Testing Powder Metallurgy products and materials using magnetic characteristic values

September 28, 2010

 

Institut Dr. Foerster GmbH & Co. KG , Division DM  Detection Systems and Magnetics, In Laisen 70, 72766 Reutlingen, Germany

 

In the following article, Institut Dr. Foerster demonstrates how variations in magnetic characteristics can be used to measure the quality of Powder Metallurgy components and raw materials. 

 


 

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Friedrich Förster, the founder of Institut Dr. Foerster, recognised the importance of electromagnetic testing methods back in the 1930s, methods that were subsequently backed up by scientific and mathematical findings in the 1950s. Ever since, Foerster has been developing innovative, industry-standard systems based on electromagnetic processes.

The company’s range includes equipment and devices, service and qualified sub-contract measurement, direct from the manufacturer.

As a third-generation, family-run business Foerster designs solutions for its customers’ tasks. The company’s products feature pioneering technology, are innovative and of excellent quality. In continuous co-operation with customers, suppliers and scientists, the company is working to solve the technological challenges of the future. Continuous process optimisation is a prerequisite for perfect products and services.


Coercivity field strength measurement (HcJ measurement) to IEC 60404-7 (EN 10330) with Koerzimat

.resized_250x268_foerster_2Coercivity field strength is a key characteristic of ferromagnetic materials. It is a material-dependent variable that depends greatly on individual proportions in the case of alloys. It is also dependent upon the composition, grain and particle size of non-ferromagnetic elements in the microstructure, the production process, thermal treatment and internal and external mechanical stress. In the field, test specimens of the same material are tested for deviations from their ideal composition. The coercivity field strength is measured independent of geometry.

Coercivity field strength measurements are used to monitor manufacturing operations during the production of components with highly permeable materials, such as final annealing, mechanical processing and casting in plastic.

The coercivity field strength measurement is suitable for both solid materials (e.g. sintered metal) and powder (mixtures before the sintering process), allowing quality control of the sintering process.

Moreover, grain growth during the heat treatment of steel can be monitored using the coercivity field strength measurement. The grain size is inversely proportionate to the coercivity field strength. The coercivity field strength measurement is a time-saving and non-destructive method of determining the grain size.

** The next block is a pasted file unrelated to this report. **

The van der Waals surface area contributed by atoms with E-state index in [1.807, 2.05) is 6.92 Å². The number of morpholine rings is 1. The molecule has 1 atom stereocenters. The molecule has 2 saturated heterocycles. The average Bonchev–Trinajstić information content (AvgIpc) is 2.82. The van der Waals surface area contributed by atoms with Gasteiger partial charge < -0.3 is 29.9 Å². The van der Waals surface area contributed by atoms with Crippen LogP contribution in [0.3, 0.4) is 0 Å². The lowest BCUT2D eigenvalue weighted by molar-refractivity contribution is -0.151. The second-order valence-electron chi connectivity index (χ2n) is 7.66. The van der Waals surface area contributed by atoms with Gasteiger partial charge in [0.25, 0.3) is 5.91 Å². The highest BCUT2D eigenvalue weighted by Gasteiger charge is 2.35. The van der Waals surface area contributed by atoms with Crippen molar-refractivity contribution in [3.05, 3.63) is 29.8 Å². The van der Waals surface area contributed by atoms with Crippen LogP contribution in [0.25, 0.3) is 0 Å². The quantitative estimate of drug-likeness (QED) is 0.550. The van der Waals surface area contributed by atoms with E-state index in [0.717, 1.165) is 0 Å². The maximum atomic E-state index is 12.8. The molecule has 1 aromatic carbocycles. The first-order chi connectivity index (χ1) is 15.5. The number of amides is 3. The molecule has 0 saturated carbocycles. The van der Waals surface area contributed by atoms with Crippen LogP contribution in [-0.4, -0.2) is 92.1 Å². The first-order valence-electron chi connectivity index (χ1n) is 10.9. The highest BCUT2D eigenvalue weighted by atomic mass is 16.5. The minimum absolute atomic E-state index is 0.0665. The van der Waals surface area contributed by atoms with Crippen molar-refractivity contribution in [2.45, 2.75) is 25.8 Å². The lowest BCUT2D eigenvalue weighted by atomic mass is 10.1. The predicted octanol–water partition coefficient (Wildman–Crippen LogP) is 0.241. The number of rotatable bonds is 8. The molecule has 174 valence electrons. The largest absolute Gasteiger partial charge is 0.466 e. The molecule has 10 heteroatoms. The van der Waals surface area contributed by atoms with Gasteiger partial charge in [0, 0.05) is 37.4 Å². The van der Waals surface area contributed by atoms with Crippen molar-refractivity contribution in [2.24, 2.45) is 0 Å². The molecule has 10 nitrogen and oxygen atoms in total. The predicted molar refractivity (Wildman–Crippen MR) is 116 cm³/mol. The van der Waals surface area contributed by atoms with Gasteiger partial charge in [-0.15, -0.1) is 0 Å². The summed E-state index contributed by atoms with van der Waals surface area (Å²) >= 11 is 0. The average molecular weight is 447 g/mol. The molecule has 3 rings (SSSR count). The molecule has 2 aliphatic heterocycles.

In components that form part of an electromechanical converter, e.g. of solenoid valves in diesel common rail systems, the power that has to be applied for the complete switching process is down to coercivity field strength, among other factors.


Measurement of saturation magnetisation to IEC 60404-14 with Koerzimat.

For the geometry-independent measurement of saturation magnetisation, the magnetic moment is measured using the withdrawal method to IEC 60404-14. This enables both the weight-specific (4πSigma or σs) and volume-specific saturation magnetisation (saturation induction Bs) to be determined.

This in turn permits us to measure the proportion of magnetisable materials in a workpiece, such as the martensite or ferrite proportion of steel, for example.

The process of sintering carbide metal powders can be monitored by determining the proportion taken up by the magnetisable binding agent (cobalt or nickel).


Magnetic permeability measurement with Magnetoscop

foerster_3Magnetic permeability reflects the quality of austenitic steel. The magnetic permeability measurement can be used wherever components are intended to have non-magnetic properties. The measurement is employed for checking housing parts of superconductive magnets and components for electron microscopes, and for distinguishing between expensive V4A steel and lower-cost V2A steel.

Weld seams in austenitic components can also be inspected for deeper ferritic elements by measuring the magnetic permeability.

The Magnetoscop can also be used to verify the presence of outwardly invisible material changes resulting from corrosion, e.g. corrosion on turbine blades provoked by sulphurous fuel.

The Magnetoscop’s easy-to-use probing measurement process will be incorporated in the extension of standards IEC 60404-15 or ASTM A-342M.


More information

Institut Dr. Foerster GmbH & Co. KG ,

Division DM  Detection Systems and Magnetics,

In Laisen 70, 72766 Reutlingen,

Germany

Tel:  + 49 7121 140-312

Fax + 49 7121 140-280

email: [email protected] 

www.foerstergroup.de

September 28, 2010

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